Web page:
The majority of Yelp content is generated by a handful of users. According to a Yelp blog post from 2011, only 1% of users create content (write reviews). A Quora user in 2013 did a case study of Yelp on San Francisco (which tends to be more tech savvy and engaged in digital products) revealing that the top 1% of reviewers contributed 25% of reviews and the top 5% of reviewers contributed 50% of reviews. Yelp rewards the top contributors in a program called, "Yelp Elite."
Yelp Elites are predominately women, disproportionately Asian, group of snobby individuals that call themselves foodies and take photos of everything they eat. They aren't necessarily qualified to write restaurant reviews but they will give a restaurant a 1-Star review because the waiter didn't say bye. The reviews are hardly about the restaurant, but rather a humble brag of how amazing their life is for having gone to a Michelin Star restaurant.
There are a few problems with relying on this small subset (dare I say subculture? I call them Basic B****) of individuals for content: 1. They aren't necessarily qualified or a trusted source to judge quality or convey it. 2. People still look to trusted sources (NY Times, LA Times, Eater, Thrillst, even Anthony Bourdain) for food discovery. 3. This small subset of UGC (user generated content) producers is now flocking to Instagram to show off their food photos, where their friends can see the humble bragging. Instagram #foodie search yields 60 million photos and #cronut yields 190K photos, and Dominique Ansel Bakery location search on Instagram has endless stream of content vs. Yelp (6K photos and 2K reviews). Additionally, Instagram is also making a push on the product side in local search through Story Search for Locations.
Amazon is making a big push to upsell local service (for a flat and predetermined fee) after selling a product that requires service. For example, I recently scheduled Amazon home service for TV mount installation after buying a TV mount they delivered the next day. I attempted to ask for quotes on Yelp, but it turned into a back-and-forth conversation on price negotiation, information exchange regarding TV and mount specs, and hours of wasted time for me and the contractor.
Google - which owns search - is only investing more into local search through web search, on Android, on voice products (Home and phone), and on maps. Google Maps launched a search function which helps you look for destinations along your route, which is powerful as these searches have high intent.
On the food ordering side, EAT24 is competing with a handful of well-funded startups (and public companies) that don't mind the high customer acquisition costs to get a new user, including GrubHub (NYSE:GRUB) ($10 off $15 order), Caviar ($10 off first two orders), Uber (Private:UBER) ($10 off, plus an established driver network and user base), and Postmates ($20 off delivery).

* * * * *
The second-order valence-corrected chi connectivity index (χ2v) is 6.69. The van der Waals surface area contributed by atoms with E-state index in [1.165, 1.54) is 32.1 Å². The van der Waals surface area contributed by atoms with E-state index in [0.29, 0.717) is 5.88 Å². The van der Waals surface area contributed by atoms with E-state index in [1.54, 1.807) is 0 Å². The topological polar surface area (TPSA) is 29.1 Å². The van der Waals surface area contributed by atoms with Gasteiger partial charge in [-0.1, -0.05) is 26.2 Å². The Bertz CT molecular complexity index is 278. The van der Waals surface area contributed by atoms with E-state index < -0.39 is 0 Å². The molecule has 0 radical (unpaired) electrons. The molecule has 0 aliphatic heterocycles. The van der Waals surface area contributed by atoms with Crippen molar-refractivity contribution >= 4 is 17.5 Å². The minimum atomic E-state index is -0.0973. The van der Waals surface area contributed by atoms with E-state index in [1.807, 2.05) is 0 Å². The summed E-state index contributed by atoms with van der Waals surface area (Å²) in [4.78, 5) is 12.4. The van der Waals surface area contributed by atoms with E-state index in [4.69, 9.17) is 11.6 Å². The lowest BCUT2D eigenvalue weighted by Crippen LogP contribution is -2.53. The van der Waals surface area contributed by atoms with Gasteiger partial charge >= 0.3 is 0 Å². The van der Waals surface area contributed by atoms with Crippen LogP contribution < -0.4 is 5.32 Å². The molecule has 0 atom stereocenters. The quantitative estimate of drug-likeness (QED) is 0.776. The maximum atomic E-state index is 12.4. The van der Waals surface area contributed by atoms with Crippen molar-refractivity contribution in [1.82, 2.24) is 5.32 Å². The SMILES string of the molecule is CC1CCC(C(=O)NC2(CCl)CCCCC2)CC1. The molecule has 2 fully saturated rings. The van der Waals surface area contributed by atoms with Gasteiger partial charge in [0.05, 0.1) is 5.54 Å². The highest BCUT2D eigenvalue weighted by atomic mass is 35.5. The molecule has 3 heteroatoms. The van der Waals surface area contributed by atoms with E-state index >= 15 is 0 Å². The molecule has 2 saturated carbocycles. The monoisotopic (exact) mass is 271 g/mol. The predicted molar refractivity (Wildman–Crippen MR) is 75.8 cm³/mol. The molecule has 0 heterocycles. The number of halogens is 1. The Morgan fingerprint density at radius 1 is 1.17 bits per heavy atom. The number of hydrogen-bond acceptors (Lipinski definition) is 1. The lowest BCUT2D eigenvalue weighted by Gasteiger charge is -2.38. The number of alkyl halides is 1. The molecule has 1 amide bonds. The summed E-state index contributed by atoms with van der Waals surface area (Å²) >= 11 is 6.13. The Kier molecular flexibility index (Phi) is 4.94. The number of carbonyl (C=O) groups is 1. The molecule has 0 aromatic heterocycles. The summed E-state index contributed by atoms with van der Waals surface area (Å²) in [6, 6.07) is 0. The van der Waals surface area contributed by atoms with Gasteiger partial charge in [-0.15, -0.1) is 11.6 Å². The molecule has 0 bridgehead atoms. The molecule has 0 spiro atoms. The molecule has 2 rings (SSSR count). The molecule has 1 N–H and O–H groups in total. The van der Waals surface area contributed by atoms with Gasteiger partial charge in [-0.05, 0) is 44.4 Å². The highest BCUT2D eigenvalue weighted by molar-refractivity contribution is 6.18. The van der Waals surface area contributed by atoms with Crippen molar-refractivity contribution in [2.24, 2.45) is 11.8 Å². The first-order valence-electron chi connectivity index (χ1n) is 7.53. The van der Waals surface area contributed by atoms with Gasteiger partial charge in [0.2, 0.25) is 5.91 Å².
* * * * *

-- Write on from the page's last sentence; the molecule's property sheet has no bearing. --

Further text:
4. Transactions volume has low growth and doesn't make sense for Yelp to enter
Management decided to break out transaction revenue, separate from ad revenue. A good reason to do this is because transaction shows an area of promising growth in their already maxed out and broken ad business.
At a pitiful $18M in quarterly revenue (small base), the growth rate is not even double-digit growth quarter over quarter. As for business model for transaction, it does not make sense to order or to book on Yelp. If you look at OpenTable reviews, most restaurants are rated 4-5 stars. OpenTable will delete bad reviews and it is less of a platform for customers to complain about their edge cases. It does not make sense for a restaurant to offer booking on Yelp unless their rating is high - which is only a small subset of restaurants. If all restaurants are highly rated, then Yelp loses its authenticity value.
The messaging functionality is not an efficient way to book a service. Management said it took on average of 4 replies multiplied by a 12-hour message return time; it will take a few days before a soft transaction has finished negotiation. The customer then still needs to take the next step in actually going to the establishment or booking the service. Most of the Yelp messages do not consummate into an actual transaction and anecdotally small business owners have said replying to messages is a waste of time.
- Revenue-per-employee is one of the lowest in the tech industry and likely unsustainable as we previously saw with Groupon. Continue to monitor Glassdoor reviews from Yelp sales people, as they are closest to the ground on the health of the call center, high churn, sales-driven business.
- Look at next the percentage of the self-serve advertisers (if disclosed). This will help Yelp lower costs but will take a few quarters to correct for. It will adversely impact their retention numbers due to the attrition of non-established advertisers. Unlike what management said, lower retention rates are likely the new normal, as Yelp has saturated the usefulness of their service.
- Watch whether Instagram's move into food discovery and locations gather more ad dollars from local advertisers. Facebook has historically had a strong self-serve platform, the ability to upsell Instagram to local businesses through their existing platform and sales people, and a wide user base.
- Amazon home service has great customer reception and an easier conversion stemming from the intrinsic intent of purchasing the product from Amazon.
- UGC and democratized restaurant reviews are not necessarily something that is helpful for consumers or business owners as reviewers are either a subset of customers or edge cases (most likely a complaint). People trust established media, expert bloggers, and influencers for reviews, which Yelp does not have. Photos of goods and services are moving over to Instagram as content producers are drawn to a more widely used platform.
Disclosure: I/we have no positions in any stocks mentioned, and no plans to initiate any positions within the next 72 hours.
I wrote this article myself, and it expresses my own opinions. I am not receiving compensation for it (other than from Seeking Alpha). I have no business relationship with any company whose stock is mentioned in this article.